In terms of the timing of the second wave, Miller concurred that although there is never a ‘good time’ for a pandemic, the timing of the first wave of COVID-19 in B.C. — which resulted in a lockdown in early spring, followed by easing of restrictions in late spring and early summer — happened to hit during the local tourism industry’s shoulder season (at least partially), and that this second wave, right at the start of winter, looms directly ahead of what is usually a busy time.
“Certainly, the timing (of the second wave) is not great. But this is a pandemic, and you really don’t get much say in when these things come. We are in unprecedented times. We are doing the best we can as individuals and as communities. The upper levels of government are doing the best they can to responsibly balance the health and safety of individuals with keeping an economy going, but they do what they have to do. That’s where the provincial order comes in,” said Miller.
Miller spoke to the travel advisory that came as part of the provincial health order, which recommended people not travel outside of their local health region, or into or out of B.C., except for essential reasons. “The travel, from what I understand, is what is enabling this virus to move. The more people spread around, the more chance the virus has to spread around. We all have to do our best to adhere to the recommendations, whether we’re from B.C., from Alberta, or from anywhere,” said Miller. “That said, I feel from what I saw this summer, a lot of our second homeowners who were here in the valley did the right thing as much as the local people. They tried to keep to themselves and keep their distance. As long they are staying put and following the protocols, I really don’t see it (second homeowners being in the valley) as being an issue.”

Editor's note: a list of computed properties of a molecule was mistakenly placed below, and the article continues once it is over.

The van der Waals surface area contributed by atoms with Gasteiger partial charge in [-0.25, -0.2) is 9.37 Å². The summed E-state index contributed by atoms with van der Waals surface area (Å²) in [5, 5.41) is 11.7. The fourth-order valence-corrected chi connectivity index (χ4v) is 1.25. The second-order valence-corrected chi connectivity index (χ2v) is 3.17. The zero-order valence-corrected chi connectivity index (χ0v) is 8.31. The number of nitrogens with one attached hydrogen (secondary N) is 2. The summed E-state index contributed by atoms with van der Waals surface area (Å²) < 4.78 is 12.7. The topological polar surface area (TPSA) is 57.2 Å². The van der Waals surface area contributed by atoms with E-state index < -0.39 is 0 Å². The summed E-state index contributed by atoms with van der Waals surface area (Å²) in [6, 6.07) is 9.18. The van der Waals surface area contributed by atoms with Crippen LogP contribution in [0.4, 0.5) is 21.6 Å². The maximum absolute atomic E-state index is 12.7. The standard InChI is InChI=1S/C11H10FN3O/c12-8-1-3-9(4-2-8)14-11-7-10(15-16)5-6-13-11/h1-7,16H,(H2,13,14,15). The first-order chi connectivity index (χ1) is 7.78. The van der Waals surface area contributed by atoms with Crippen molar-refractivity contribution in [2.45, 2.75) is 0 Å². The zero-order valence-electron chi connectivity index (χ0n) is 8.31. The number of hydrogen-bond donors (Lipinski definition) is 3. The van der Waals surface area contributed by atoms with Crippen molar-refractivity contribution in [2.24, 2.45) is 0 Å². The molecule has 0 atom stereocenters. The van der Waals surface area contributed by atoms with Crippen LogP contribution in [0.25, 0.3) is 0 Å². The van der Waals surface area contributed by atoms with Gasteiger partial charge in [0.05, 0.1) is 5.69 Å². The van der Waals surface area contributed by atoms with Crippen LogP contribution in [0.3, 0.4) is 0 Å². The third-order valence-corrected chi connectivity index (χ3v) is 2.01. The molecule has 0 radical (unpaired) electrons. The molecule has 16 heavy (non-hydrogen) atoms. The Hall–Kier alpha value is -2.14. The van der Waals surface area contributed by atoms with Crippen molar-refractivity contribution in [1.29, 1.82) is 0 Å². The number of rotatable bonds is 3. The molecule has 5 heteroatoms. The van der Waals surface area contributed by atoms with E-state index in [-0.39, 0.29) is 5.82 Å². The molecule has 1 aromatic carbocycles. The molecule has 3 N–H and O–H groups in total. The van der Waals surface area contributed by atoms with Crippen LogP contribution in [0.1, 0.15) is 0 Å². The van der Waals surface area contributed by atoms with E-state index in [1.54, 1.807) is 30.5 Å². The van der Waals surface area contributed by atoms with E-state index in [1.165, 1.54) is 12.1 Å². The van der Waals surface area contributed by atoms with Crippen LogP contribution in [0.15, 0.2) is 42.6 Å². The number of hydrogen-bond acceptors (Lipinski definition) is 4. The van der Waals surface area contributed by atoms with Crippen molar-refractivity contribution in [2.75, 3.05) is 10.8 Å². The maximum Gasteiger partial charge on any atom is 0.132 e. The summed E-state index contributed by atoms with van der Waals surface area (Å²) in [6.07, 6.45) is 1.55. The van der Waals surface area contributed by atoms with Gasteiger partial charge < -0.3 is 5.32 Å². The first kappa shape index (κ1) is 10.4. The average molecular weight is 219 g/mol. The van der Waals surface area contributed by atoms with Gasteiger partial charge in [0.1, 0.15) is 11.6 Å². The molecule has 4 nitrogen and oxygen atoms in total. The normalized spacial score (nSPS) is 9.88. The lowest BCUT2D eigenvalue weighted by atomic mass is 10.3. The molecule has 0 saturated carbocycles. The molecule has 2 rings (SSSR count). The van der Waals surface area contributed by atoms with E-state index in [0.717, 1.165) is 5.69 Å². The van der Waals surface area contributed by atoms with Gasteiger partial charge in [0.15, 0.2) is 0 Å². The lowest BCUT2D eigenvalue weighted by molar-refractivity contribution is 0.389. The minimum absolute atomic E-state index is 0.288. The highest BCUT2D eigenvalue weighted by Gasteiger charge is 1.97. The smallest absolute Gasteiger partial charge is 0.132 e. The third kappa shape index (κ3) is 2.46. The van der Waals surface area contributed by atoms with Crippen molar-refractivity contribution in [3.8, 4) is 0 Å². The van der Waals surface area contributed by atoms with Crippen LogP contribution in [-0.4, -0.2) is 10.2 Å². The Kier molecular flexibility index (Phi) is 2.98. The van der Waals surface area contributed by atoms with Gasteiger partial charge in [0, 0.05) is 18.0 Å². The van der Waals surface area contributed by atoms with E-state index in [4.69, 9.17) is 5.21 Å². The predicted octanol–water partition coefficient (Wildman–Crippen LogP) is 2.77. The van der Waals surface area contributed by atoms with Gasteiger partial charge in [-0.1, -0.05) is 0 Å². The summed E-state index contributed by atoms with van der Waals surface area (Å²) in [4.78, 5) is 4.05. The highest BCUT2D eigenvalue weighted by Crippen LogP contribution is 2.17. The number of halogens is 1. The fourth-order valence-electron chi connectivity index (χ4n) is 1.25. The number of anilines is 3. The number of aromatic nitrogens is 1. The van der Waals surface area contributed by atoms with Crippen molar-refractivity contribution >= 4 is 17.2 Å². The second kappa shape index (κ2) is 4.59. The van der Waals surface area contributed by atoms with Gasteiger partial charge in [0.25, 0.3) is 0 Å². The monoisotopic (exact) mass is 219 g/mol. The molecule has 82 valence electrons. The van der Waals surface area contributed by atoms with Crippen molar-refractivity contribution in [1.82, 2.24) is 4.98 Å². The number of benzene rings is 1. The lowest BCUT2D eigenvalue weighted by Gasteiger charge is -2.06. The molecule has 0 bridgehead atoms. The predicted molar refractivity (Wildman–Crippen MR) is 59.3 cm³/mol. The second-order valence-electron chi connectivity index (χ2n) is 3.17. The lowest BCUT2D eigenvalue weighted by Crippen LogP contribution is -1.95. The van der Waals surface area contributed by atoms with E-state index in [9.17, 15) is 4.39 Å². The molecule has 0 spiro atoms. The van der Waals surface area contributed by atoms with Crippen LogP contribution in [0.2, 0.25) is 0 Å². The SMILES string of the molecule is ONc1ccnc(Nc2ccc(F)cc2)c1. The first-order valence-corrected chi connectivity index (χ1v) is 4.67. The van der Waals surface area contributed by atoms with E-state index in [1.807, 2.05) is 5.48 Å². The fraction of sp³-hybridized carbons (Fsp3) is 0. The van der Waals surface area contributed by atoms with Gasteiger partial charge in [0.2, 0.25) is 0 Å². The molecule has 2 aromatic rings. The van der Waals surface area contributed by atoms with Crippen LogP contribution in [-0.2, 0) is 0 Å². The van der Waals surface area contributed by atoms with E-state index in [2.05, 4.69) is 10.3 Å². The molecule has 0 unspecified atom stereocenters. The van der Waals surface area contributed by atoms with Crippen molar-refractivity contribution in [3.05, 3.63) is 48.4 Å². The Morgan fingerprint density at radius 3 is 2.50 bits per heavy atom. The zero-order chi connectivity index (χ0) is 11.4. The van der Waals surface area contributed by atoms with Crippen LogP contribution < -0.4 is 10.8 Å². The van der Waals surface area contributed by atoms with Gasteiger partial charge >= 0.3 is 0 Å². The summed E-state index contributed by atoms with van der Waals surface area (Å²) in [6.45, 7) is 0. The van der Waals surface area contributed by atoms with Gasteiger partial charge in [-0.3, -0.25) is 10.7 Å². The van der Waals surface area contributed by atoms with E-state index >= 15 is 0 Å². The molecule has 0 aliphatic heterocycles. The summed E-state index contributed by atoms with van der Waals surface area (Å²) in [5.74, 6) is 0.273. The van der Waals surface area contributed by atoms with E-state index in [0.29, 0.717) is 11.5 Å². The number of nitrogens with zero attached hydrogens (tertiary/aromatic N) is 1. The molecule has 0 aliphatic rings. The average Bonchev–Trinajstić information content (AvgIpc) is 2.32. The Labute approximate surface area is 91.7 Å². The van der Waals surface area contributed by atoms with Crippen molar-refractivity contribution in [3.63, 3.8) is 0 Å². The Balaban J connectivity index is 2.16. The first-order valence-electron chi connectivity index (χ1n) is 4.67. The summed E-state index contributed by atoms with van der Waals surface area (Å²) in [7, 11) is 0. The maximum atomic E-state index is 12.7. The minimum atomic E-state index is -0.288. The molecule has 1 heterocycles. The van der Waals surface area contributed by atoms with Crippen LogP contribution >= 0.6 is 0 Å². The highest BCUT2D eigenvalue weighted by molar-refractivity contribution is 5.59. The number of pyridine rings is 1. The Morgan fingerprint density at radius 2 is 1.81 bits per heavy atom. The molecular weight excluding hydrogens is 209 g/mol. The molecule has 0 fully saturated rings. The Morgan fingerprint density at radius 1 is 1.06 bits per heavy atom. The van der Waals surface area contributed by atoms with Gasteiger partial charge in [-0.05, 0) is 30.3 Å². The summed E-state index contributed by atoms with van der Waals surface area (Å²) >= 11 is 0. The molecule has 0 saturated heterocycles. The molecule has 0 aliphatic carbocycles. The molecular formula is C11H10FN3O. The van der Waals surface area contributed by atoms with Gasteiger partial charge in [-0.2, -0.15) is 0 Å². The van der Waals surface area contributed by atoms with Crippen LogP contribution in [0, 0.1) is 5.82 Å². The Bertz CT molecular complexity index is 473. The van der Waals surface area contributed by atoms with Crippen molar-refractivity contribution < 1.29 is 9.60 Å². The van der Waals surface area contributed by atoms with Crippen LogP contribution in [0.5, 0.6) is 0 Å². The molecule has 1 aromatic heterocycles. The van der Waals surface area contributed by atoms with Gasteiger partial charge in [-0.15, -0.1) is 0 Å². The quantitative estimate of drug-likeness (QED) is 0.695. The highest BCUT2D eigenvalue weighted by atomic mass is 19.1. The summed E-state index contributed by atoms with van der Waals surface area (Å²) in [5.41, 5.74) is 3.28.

Miller outlined that although the winter tourism season is nowhere near as big as the summer tourism season, it still plays a critical role in the local economy, and expressed hope that valley businesses would have a good winter season as possible.
“The winter business (stemming from tourism) is extremely important in the Columbia Valley. Places like Fairmont Hot Springs Resort, Panorama Mountain Resort, and others, it’s important to the whole valley that they have a good winter. They are big employers. They keep people working, and they keep the Columbia Valley economy humming,” he said.